With a movement and strap bathed in a striking purple hue, the new Defy 21 Ultraviolet from Zenith makes a bold aesthetic statement, but it’s the rationale for the color choice that watch lovers will find most charming.
Positioned at the short-wavelength end of the visible spectrum, violet has the highest frequency of all visible colors—a perfect match for Zenith’s El Primero 21 chronograph movement, which beats at a frequency of 50 Hz, lending it unparalleled accuracy to the tune of 1/100thof a second.
As the highest frequency chronograph in regular production, the Defy 21 is among a new breed of modern chronograph made possible by contemporary watchmaking achievements involving the use of silicon, which can withstand the high speed of the movement much better than traditional lubricants. Earlier this year, Zenith unveiled the Defy 21 Land Rover, which honors the 3-year-old partnership between the watchmaker and luxury carmaker, as well as the Defy 21 Carl Cox, a limited-edition model boasting a glow-in-the-dark carbon bezel paying tribute to the superstar DJ for which it’s named.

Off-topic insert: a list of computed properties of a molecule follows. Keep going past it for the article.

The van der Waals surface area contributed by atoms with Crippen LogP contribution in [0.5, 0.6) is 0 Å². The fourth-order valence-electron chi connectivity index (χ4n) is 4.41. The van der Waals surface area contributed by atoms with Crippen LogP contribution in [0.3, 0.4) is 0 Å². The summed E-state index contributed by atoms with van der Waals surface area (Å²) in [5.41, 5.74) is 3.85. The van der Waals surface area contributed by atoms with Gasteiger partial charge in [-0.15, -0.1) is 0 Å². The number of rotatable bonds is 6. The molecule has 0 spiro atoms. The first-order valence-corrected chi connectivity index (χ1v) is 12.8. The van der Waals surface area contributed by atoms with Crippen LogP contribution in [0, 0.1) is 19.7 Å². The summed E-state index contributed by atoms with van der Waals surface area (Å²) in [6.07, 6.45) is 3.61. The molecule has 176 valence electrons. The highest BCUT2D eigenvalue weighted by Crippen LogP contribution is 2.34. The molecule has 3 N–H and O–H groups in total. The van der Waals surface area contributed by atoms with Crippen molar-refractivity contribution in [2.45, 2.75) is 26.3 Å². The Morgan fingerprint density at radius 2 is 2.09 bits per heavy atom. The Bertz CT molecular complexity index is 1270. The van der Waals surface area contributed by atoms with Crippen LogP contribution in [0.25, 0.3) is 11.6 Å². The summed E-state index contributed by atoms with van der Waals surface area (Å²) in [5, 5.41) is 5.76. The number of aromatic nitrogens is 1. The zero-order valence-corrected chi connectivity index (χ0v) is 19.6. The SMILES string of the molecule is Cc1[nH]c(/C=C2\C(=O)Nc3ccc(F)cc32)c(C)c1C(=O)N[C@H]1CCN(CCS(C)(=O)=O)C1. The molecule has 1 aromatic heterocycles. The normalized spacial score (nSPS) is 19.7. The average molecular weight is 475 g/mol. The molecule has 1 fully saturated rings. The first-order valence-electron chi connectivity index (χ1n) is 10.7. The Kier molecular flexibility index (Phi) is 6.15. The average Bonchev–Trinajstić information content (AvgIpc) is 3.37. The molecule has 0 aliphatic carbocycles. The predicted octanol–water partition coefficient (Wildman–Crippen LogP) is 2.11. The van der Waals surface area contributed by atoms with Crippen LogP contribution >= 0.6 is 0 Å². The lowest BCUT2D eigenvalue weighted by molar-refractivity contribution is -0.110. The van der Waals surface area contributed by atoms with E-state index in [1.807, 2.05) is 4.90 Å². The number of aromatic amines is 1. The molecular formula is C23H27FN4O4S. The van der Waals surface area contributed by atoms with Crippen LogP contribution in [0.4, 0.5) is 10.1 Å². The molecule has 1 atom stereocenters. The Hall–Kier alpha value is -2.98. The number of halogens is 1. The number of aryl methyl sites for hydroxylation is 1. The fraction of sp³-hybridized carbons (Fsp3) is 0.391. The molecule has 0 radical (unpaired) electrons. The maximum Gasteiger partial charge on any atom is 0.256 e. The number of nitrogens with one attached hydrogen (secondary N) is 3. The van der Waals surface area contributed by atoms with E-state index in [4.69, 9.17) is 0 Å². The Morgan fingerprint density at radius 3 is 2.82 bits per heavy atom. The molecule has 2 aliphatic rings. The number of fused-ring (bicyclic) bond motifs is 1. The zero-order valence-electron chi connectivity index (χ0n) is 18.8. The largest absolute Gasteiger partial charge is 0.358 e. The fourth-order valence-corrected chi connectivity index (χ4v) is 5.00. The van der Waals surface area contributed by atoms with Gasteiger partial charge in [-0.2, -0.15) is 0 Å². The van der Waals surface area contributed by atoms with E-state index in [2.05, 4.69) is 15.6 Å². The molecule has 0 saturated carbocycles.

The latest Defy 21 edition is equipped with two escapements—one for essential timekeeping, which beats at 36,000 vibrations per hour (VpH) and has a frequency of 5 Hz, and the other for the chronograph, which beats 10 times faster at 36,000 VpH and boasts the aforementioned 50 Hz frequency. The model’s El Primero 9004 automatic movement is chronometer-certified by Timelab, a Geneva-based organization that provides third-party certification services for the Swiss watchmaking industry.
The purple-treated bridges of the movement, visible through an openworked dial, are in stark contrast to the model’s three gray chronograph registers and gray flange ring, as well as its 44 mm case of matte sandblasted titanium.
The contemporary model—whose royal purple scheme is a world watchmaking first, according to Zenith—retails for around £11,000.